What happened to the other 2,000 pounds, excepting the head? Some of the lead disappeared en route to Litchfield, at Wilton, where it remained hidden for fifty years before it began to reappear. The first piece of the statue to turn up was a portion of the saddle and saddlecloth, found during the winter of 1832–33 in a swamp by someone working for the Comstock family. It was identified by an aged veteran of the Revolution as part of the statue.
Comstock kept the fragment for about ten years and then sold it to a man who in turn disposed of it to Thomas Riley of New York. Riley ran the Fifth Ward Museum Hotel at West Broadway and Franklin Street, where he displayed curios like Tecumseh’s rifle and Andrew Jackson’s pipe, and one of the Hawaiian clubs that had dashed out the brains of Captain Cook. To this interesting mélange Riley added the fragment of George III. It remained on display until 1864, when, after Riley’s death, the collection was sold at auction. Once again this piece of George disappeared. It is still unaccounted for.
In 1871 the biggest find of all was plowed up on the site of the old Sloane house in Wilton—four large pieces, including the horse’s flowing tail, another section of saddle and saddlecloth, and two pieces that might be the flank of the horse. Together they totaled about 200 pounds of lead.
One small fragment, perhaps found at the same time, was given in 1875 to the New-York Historical Society. Then, in 1878, twenty members of the society chipped in five dollars apiece to buy for the society’s museum the four pieces plowed up in 1871. These are on exhibition there today, along with the marble base of the statue, which had its own adventures, serving first as a tombstone, then as a doorstep in New Jersey, before being reunited with the fragments of the statue.
Later still, a section of the military cloak weighing fifteen to twenty pounds, also found near the Sloane house, was inherited by F. Clerc Ogden, who still owns it. A large section of the forepart of the horse’s leg, weighing 20 to 25 pounds, was left to Charles Weitzel, the present owner. This piece of lead narrowly escaped the melting pot when it first came into Mr. Weltzel’s hands, for he is a plumber. Fortunately, he learned in time what he had inherited, and the relic now occupies a place of honor in his home.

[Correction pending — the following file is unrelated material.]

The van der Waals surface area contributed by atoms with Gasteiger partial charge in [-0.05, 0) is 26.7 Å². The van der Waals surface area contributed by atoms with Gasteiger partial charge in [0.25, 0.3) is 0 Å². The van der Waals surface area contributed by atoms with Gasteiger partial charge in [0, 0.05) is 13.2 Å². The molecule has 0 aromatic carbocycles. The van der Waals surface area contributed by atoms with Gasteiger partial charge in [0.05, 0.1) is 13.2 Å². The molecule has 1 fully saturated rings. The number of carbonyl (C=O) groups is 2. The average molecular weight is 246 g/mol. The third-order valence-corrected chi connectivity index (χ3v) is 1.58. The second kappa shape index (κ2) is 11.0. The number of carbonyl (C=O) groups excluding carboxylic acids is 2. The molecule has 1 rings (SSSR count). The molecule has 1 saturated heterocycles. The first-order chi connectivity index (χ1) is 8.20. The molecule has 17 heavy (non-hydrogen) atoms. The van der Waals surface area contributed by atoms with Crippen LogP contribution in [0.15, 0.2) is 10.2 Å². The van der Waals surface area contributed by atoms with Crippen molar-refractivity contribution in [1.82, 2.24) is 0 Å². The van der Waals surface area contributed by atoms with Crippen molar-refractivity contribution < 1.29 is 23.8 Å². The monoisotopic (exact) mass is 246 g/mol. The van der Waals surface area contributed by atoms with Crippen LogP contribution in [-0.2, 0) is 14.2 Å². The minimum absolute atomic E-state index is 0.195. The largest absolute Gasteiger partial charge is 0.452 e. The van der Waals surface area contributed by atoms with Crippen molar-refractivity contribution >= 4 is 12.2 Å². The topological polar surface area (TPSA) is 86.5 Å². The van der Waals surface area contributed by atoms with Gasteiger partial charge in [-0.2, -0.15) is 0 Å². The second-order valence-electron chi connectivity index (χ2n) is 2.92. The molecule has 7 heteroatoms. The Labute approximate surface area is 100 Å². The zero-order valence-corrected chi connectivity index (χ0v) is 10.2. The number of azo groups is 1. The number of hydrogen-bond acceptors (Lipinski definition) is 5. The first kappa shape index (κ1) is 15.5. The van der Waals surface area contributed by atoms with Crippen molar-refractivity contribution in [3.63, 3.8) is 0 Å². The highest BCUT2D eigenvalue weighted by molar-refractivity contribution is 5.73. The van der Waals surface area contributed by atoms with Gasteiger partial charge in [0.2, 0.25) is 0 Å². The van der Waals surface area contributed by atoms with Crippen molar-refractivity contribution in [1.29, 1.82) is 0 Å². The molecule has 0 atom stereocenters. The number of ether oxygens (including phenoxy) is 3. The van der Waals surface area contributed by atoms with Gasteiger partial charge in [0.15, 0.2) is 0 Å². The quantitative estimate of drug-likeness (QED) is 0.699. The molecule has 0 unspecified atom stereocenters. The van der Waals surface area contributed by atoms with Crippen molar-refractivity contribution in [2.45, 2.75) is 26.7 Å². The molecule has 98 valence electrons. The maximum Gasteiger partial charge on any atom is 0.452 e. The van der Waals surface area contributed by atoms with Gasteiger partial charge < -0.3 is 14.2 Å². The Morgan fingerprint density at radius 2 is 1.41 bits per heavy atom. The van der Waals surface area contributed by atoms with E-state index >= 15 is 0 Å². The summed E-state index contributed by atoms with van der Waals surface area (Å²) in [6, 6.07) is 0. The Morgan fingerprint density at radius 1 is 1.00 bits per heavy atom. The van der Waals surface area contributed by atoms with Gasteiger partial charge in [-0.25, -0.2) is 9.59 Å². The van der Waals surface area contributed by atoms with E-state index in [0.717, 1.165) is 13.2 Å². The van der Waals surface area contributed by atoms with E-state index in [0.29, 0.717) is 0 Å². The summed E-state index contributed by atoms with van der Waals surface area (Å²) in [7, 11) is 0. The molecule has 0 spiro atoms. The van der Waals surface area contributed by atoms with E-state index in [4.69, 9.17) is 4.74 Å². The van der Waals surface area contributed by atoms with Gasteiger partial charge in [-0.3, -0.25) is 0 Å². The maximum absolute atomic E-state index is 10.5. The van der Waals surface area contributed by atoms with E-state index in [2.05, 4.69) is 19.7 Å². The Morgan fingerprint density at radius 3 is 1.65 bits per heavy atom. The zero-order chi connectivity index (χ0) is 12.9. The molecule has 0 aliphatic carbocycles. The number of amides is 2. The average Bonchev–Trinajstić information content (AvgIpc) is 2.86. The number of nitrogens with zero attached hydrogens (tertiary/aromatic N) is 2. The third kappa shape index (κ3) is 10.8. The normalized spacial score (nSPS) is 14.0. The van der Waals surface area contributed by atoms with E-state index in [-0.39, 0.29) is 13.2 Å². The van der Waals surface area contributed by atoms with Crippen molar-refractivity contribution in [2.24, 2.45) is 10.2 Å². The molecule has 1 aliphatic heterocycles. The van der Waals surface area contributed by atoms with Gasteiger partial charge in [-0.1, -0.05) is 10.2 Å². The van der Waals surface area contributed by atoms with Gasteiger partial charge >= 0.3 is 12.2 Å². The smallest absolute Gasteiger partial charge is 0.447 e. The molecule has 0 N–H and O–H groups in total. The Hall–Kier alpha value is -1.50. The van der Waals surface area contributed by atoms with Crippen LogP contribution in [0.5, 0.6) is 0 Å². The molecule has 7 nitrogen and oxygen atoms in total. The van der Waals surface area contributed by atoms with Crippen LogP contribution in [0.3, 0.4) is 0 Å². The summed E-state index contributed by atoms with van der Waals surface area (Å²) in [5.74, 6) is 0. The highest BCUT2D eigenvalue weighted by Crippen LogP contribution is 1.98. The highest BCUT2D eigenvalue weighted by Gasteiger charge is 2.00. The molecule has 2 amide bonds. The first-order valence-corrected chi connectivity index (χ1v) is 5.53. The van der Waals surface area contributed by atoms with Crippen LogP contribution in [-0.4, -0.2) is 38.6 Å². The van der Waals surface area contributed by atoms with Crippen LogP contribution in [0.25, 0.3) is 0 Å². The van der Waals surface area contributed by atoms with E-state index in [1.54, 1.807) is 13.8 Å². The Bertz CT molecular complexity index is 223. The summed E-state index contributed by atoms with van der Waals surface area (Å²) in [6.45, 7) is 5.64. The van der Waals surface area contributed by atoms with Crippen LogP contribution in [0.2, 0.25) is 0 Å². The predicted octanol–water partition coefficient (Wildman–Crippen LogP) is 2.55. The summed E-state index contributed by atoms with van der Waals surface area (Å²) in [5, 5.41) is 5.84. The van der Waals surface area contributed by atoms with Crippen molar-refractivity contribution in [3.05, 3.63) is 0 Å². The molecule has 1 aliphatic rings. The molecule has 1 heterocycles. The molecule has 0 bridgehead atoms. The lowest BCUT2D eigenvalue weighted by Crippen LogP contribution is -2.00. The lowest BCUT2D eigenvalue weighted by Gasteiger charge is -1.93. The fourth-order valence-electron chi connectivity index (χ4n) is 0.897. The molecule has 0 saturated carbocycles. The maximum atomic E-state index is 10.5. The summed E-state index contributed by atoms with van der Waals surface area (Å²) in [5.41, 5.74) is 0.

A small, curved piece, weighing only one and a half pounds but retaining nuich more gilt than the others, is owned by another Wilton resident, John Davenport. A piece described as a sceptre is supposed to have been taken to Toronto by a Mrs. Maria Cruikshank.
So the score at present stands as follows: five pieces at the New-York Historical Society, three pieces in private hands in Wilton, the piece that went to Canada, the Riley Museum piece that disappeared in 1864—and the head.
We know that the head got to England. Thomas Hutchinson, a former governor of Massachusetts, saw it in London in November, 1777, and recorded the fact in his journal. He had gone to call on Lord and Lady Townshend (of the Townshend Act, tax-on-tea family), where “Lady Townshend asked me if I had a mind to see an instance of American loyalty? and going to the sopha, uncovered a large gilt head, which at once appeared to be that of the King. … The nose is wounded and defaced, but retains a striking likeness.”
A check of the major British collections and of the present Townshend family holdings has failed to produce either the head or any information about it. But, if the real head of Oliver Cromwell can turn up, as it did according to a recent grisly newspaper story in England, is there not some chance for the more durable metal of America’s last king?